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Thursday, December 21, 2006

 
Horse Mackerel by Any Other Name Would Apparently Taste Better
A while ago, my aunt loaned me Karin Muller's book Japanland: A Year in Search of Wa, since it had reminded her somewhat of my year in Japan. It's an excellently written book, which you'd expect from someone who makes documentaries for PBS and National Geographic. I'm actually sort of in awe of Muller, since she is really able to go out and really do things all by herself, where I often need at least the presence of another person to make me be adventurous. But after I finished the book, I noticed an item of linguistic interest.

At one point, Muller is staying in a ryokan run by a woman who apparently finds serving Westerners to be a huge chore, and delights in watching them fail to eat real Japanese food. Muller describes her breakfast like this:
I march downstairs, determined to disprove her Western stereotypes and polish off my plate. The meal is already laid out on the table: dried grilled horse mackerel, as stiff as sawdust soaked in Elmer's glue; pickled radishes and strips of seaweed; rice and tea and soy sauce; and – my heart quails – two servings of natto. (113)
The passage is of course followed by the requisite, in-depth, appalled and disgusted description of natto. (I can't recall having much of a reaction to natto, though I'm sure I must have had some at some point. I'll reserve my disgusted description for the stinky tofu dish encountered in China.) The thing that struck me out of the description above, though, was the part about the "horse mackerel." I've had this breakfast before, when the teachers went on the end of year trip to the really nice ryokan, and I knew the breakfast fish bits she was talking about. I actually thought they were good on the rice, and I thought it was interesting to find out it was called "horse mackerel," having been told the name only in Japanese.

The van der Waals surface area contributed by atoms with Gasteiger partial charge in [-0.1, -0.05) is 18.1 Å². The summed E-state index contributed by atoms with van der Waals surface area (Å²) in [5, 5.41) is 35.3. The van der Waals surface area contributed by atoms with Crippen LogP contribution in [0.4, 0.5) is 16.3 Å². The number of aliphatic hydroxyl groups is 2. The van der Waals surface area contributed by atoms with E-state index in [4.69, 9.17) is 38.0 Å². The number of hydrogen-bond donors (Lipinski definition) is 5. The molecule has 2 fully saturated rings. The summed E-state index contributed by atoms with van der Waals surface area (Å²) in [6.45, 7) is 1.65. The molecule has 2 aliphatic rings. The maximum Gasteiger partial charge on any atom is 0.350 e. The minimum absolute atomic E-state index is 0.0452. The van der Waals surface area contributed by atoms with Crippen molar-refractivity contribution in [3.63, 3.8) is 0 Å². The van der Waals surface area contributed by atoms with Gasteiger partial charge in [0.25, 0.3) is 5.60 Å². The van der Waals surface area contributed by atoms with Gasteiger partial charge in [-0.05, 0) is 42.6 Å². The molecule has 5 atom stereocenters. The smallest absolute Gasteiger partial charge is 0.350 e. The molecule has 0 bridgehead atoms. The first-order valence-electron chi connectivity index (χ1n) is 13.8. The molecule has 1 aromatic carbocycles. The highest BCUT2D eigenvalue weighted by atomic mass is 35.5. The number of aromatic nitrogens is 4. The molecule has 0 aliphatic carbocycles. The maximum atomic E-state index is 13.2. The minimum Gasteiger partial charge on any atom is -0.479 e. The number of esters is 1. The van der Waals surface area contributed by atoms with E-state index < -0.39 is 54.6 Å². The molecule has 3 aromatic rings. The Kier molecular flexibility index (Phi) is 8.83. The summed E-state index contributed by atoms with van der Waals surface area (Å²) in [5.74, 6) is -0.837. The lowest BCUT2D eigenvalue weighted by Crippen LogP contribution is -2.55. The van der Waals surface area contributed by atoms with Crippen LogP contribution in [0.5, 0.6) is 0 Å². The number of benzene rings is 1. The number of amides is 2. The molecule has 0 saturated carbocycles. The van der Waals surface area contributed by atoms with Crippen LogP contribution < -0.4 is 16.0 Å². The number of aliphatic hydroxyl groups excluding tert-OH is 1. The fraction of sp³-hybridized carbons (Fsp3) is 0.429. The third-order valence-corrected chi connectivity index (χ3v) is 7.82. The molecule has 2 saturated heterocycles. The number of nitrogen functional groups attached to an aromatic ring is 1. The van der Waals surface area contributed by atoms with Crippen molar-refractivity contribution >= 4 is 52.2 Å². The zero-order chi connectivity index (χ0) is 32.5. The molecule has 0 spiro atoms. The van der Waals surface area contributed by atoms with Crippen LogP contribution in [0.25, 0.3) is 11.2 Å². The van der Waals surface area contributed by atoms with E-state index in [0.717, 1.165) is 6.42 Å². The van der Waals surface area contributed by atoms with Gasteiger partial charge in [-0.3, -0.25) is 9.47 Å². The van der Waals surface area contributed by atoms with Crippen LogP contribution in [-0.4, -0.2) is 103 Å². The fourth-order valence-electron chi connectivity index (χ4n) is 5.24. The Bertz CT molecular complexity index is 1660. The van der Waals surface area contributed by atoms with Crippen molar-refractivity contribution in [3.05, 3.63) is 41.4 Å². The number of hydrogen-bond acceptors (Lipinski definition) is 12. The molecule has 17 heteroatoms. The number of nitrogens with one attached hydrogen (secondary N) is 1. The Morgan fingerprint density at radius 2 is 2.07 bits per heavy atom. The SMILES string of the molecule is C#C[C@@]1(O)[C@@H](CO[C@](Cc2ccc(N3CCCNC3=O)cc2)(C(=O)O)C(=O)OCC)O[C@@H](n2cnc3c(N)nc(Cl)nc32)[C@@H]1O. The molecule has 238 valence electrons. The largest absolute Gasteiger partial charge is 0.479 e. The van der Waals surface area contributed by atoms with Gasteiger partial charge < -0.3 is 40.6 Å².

Turns out, it isn't called horse mackerel. At least, not anymore. A week or so later, when I was read Forbidden Words, I read this:
Antipodeans are dubious about eating something called shark (perhaps it is because they sometimes eat us); so when shark is intended as food, it is called in Australian English flake, and in New Zealand English lemon fish. Well, why not? Apparently, no one would eat tuna either until the name was changed from horse mackerel – 'tuna' tastes better than 'horse mackerel', it seems. (182)
So my question is, did Muller use horse mackerel as a conscious choice to make the breakfast sound intentionally that much more weird and unappetizing? Or was it a dictionary translation problem? The Japanese do use the English loanword "tuna", or rather tsuna, but only to talk about tuna-in-a-can, not regular tuna meat. So do Japanese-English dictionaries translate whatever the real Japanese word for tuna is as horse mackerel still? I wouldn't be too surprised. Or was she using an old dictionary? We may never know…

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